Binghamton Asylum for the Chronic Insane was the second New York State Asylum for the “Chronic Insane” ONLY that opened on October 19, 1881; Willard was the first opening on October 13, 1869. In 1890, ALL NYS Insane Asylums became “state hospitals” and accepted both chronic and acute patients. Binghamton State Hospital served the counties of Broome, Chemung, Chenango, Cortland, Delaware, Madison, Otsego, Schoharie, and Tioga.
1916 Binghamton State Hospital
Binghamton State Hospital History – nysAsylum – Roger Luther
Binghamton State Hospital – You Tube
Binghamton Asylum Cemetery Records – 1,500 Patient Names.
2014 Roger Luther – Glass Photo Negatives Discovered in Binghamton’s Historic Asylum – 2.18.2014.
Roger Luther has done a fabulous job with photographing many of the abandoned New York State hospitals and cemeteries. Please visit his website at: nysAsylum.com.
“Chap. 280. AN ACT to abolish the New York State Inebriate Asylum, and to establish the Binghamton Asylum for the Chronic Insane, and to provide for the management thereof. Passed May 13, 1879; three-fifths being present.
The People of the State of New York, represented in Senate and Assembly, do enact as follows:
Section 1. The institution heretofore established, and now known as the New York State Inebriate Asylum, at Binghamton, is hereby abolished; and all the property and privileges belonging to this State, and now managed and administered by the managers of said inebriate asylum, are hereby transferred and intrusted to the care and management of the Binghamton Asylum for the Chronic Insane, which is hereby established. The governor, by and with the advice and consent of the senate, shall appoint nine citizens of this State as a board of trustees of such asylum for the insane, who shall be divided into three equal classes – the first class to hold office for two years; the second class four years, and the third class six years, from and after the passage of this act, and until their successors are appointed and enter upon the discharge of their duties. The governor is hereby authorized, by and with the advice and consent of the senate, to fill all vacancies hereafter occurring in said board of trustees, either by reason of the expiration of the term of service, or for any other cause.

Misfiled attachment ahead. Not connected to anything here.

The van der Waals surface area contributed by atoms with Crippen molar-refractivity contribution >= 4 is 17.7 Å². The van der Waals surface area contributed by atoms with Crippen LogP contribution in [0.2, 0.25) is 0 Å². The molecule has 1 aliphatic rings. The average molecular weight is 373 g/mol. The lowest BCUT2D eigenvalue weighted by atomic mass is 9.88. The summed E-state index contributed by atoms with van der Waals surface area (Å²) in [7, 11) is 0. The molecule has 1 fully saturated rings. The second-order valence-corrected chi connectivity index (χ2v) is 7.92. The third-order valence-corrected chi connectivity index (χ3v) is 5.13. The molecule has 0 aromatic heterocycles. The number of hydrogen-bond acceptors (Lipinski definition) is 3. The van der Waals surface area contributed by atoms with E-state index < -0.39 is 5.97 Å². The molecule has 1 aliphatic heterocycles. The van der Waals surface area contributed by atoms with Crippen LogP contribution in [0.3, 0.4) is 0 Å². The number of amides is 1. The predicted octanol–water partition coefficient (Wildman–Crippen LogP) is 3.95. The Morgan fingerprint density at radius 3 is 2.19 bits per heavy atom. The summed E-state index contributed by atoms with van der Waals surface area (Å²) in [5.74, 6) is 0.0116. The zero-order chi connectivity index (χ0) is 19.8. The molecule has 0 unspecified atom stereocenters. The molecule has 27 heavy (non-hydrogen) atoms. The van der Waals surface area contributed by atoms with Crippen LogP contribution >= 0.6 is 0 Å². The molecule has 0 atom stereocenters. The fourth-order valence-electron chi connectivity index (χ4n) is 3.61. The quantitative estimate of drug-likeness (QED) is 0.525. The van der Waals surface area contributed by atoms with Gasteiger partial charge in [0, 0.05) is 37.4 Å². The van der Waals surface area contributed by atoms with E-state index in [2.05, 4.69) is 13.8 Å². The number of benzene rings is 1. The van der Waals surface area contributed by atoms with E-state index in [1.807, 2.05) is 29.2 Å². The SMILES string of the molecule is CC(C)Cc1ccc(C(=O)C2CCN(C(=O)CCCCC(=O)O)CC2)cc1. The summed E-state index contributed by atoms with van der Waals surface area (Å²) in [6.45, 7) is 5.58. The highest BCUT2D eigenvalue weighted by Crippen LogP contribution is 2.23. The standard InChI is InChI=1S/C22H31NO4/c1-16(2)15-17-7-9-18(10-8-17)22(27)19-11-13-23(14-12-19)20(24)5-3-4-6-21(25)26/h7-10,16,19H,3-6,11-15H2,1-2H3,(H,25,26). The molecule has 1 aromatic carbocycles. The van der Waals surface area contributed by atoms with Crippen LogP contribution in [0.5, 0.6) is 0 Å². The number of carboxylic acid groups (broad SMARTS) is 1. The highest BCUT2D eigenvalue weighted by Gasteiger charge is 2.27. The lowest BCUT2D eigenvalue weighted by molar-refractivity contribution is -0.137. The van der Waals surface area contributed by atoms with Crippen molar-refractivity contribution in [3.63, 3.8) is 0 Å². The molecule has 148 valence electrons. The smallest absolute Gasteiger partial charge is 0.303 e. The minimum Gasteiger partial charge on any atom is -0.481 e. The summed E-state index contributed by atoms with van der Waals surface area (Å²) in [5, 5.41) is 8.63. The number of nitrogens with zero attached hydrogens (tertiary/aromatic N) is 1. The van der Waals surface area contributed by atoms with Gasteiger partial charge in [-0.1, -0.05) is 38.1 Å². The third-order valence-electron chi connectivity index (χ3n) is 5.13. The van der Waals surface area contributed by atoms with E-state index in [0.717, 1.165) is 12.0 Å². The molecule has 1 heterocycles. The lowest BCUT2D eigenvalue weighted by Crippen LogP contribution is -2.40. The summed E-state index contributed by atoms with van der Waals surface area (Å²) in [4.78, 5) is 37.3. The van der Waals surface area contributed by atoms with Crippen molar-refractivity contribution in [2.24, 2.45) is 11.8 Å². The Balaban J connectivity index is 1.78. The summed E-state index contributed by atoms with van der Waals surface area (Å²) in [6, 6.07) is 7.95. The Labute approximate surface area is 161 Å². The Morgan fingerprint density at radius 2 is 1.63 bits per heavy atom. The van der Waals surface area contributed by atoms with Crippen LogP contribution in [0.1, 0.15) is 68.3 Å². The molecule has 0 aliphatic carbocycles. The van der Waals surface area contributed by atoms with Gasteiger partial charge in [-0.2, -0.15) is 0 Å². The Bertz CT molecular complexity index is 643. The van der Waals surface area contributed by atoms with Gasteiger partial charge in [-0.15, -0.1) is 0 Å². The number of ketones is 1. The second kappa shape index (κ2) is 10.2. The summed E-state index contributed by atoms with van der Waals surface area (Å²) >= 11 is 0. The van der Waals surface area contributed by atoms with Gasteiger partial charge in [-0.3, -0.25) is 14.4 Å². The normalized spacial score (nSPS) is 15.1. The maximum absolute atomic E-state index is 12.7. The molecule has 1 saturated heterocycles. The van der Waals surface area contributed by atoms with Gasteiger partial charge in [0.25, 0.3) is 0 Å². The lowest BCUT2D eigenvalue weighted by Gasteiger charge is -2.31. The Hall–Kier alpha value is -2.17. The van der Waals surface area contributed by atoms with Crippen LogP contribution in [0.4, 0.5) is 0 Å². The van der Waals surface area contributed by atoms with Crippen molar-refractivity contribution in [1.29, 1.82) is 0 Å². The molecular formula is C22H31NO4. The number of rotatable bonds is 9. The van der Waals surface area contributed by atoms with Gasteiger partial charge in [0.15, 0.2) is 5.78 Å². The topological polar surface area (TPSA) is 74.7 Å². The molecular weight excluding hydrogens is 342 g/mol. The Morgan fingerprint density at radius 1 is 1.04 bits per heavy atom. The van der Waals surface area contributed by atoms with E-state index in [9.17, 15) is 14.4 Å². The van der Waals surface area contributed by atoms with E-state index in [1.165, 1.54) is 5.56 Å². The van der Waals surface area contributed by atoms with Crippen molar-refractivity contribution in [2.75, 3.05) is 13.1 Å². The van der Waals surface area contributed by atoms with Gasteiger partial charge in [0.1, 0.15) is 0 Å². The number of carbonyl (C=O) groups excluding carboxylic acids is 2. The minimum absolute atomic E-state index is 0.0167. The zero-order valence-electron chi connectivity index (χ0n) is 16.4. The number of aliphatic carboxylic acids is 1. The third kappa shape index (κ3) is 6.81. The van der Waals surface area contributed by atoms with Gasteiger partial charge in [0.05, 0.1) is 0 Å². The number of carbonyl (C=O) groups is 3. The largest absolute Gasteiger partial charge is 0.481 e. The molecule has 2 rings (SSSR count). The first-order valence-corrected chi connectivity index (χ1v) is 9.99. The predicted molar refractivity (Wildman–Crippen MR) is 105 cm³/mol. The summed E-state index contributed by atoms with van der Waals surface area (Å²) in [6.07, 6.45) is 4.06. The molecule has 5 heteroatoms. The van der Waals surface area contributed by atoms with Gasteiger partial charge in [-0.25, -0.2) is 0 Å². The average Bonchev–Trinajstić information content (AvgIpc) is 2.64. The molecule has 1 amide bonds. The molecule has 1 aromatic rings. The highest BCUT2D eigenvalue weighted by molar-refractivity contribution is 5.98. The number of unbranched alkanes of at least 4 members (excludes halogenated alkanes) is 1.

§ 2. Immediately after the passage of this act, the managers of said inebriate asylum shall begin their preparation to close up the affairs of begin to the same, and shall give free access and opportunity to the agents, mechanics and laborers to be employed by the trustees of said asylum for the chronic insane, to enter upon said property for the purpose of preparing the same for the uses of such insane asylum; and upon the expiration of thirty days from and after the passage of this act, the said managers, their officers, agents, employes and servants, shall vacate such property, and leave the same to the possession, control, and management of the trustees appointed under the first section of this act.”…
SOURCE: Laws of the State of New York, Passed at the One Hundred and Second Session of the Legislature, Begun January Seventh, and Ended May Twenty-Second, 1879, In the City of Albany, Albany: A. Bleecker Banks, Publisher, 1879, Page 368.
As far as I know, there is no group for this cemetery.
I have created a page for each state hospital and custodial institution cemetery that I know of in the hope that some group: historical societies, former patients, concerned citizens, may be interested in forming their own cemetery restoration, beautification group in order to memorialize and honor the people buried in anonymous, unmarked graves.
What you would need to do first is to find the forgotten cemetery, take photographs (which I would be more than happy to post), and organize your own group. You can also leave comments on this page in order to get more people involved. This isn’t something that can be accomplished in a few weeks, this will take dedication, an ongoing commitment, and lots of time.